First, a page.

Despite the rising number of ICE interior arrests and individuals who are detained, fewer and fewer immigrants in the Immigration Court’s growing workload are being cited as deportable based upon criminal activity. During the first nine months of FY 2019 only 7,458 cases have been lodged by DHS citing criminal activity as a basis for seeking the removal order. If this same pace continues for the remaining three months of the year, the total is still unlikely to reach 10,000. A decade or more ago immigrants with criminal records or alleged criminal activity involved 30,000 to 40,000 court filings each year.

I want to stress that, in my view, almost none of the people who end up in removal proceedings for criminal convictions belong there! We wrote about the abuse of this process a few weeks ago. Our “criminal justice” system is wholly unjust, from a race and class perspective. Taking cues on who to deport from this system is itself a travesty of justice. The point is simply that the Trump administration is constantly lying about what their priorities are, and they constantly conflate criminal bases for removal with legal paths for migration – in order to cut out those authorized paths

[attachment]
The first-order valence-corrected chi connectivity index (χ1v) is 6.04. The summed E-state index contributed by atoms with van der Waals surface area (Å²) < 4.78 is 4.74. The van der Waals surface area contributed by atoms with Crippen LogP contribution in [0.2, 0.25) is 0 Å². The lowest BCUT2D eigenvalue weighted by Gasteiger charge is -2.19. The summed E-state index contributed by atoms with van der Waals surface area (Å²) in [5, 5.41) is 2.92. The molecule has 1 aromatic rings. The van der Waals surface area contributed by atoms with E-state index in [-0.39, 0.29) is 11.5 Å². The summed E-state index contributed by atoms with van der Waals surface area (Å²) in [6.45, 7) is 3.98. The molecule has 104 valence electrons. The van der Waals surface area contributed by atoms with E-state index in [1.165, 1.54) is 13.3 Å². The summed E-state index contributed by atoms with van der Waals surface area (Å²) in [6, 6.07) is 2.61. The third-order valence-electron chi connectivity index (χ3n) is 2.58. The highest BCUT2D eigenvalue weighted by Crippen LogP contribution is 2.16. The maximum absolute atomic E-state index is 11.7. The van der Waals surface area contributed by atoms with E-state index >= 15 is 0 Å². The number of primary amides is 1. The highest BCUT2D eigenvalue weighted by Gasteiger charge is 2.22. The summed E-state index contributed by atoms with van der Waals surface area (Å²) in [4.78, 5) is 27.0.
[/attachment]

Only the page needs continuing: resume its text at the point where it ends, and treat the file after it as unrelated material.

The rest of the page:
Remember that one of the largest group being held in detention right now are asylum seekers who have already established a fear of torture or persecution if returned to their home country.  This group constitutes over 25% of the current number of people in detention (over 11,000 of the current 44,000 in ICE detention – as of November 30). This is a violation of ICE’s own directives, which mandate release on parole unless there is an established flight risk or danger to communities for people who have established a credible fear of torture or persecution. 

Seeking asylum is legal – or used to be. Those seeking asylum, not MS13 leaders, are the real targets of Trump’s war on immigration. Once one understands that, the rest becomes clear. Trump wants to cut all immigration from non-European countries (and those folks mostly do no want to come here). That is what he is actually doing with his executive orders. 

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The Holy Family Separated and in Cages

The 2019 Nativity scene at Claremont United Methodist Church in California.